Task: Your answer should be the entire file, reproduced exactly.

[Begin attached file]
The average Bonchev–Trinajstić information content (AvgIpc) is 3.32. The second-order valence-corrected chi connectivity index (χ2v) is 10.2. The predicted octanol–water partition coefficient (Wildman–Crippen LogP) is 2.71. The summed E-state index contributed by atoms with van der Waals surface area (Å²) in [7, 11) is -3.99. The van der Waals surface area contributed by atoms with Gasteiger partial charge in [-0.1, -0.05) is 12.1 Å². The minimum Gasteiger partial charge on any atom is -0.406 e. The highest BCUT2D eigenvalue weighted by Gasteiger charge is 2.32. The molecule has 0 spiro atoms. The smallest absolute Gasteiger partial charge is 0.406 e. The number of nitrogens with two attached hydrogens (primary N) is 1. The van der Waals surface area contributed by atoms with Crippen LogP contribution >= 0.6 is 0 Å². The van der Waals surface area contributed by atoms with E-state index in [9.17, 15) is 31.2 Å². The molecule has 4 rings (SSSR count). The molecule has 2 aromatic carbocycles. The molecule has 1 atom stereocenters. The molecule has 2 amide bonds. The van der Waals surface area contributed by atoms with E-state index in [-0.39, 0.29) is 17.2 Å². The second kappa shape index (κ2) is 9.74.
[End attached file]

The average Bonchev–Trinajstić information content (AvgIpc) is 3.32. The second-order valence-corrected chi connectivity index (χ2v) is 10.2. The predicted octanol–water partition coefficient (Wildman–Crippen LogP) is 2.71. The summed E-state index contributed by atoms with van der Waals surface area (Å²) in [7, 11) is -3.99. The van der Waals surface area contributed by atoms with Gasteiger partial charge in [-0.1, -0.05) is 12.1 Å². The minimum Gasteiger partial charge on any atom is -0.406 e. The highest BCUT2D eigenvalue weighted by Gasteiger charge is 2.32. The molecule has 0 spiro atoms. The smallest absolute Gasteiger partial charge is 0.406 e. The number of nitrogens with two attached hydrogens (primary N) is 1. The van der Waals surface area contributed by atoms with Crippen LogP contribution >= 0.6 is 0 Å². The van der Waals surface area contributed by atoms with E-state index in [9.17, 15) is 31.2 Å². The molecule has 4 rings (SSSR count). The molecule has 2 aromatic carbocycles. The molecule has 1 atom stereocenters. The molecule has 2 amide bonds. The van der Waals surface area contributed by atoms with E-state index in [-0.39, 0.29) is 17.2 Å². The second kappa shape index (κ2) is 9.74.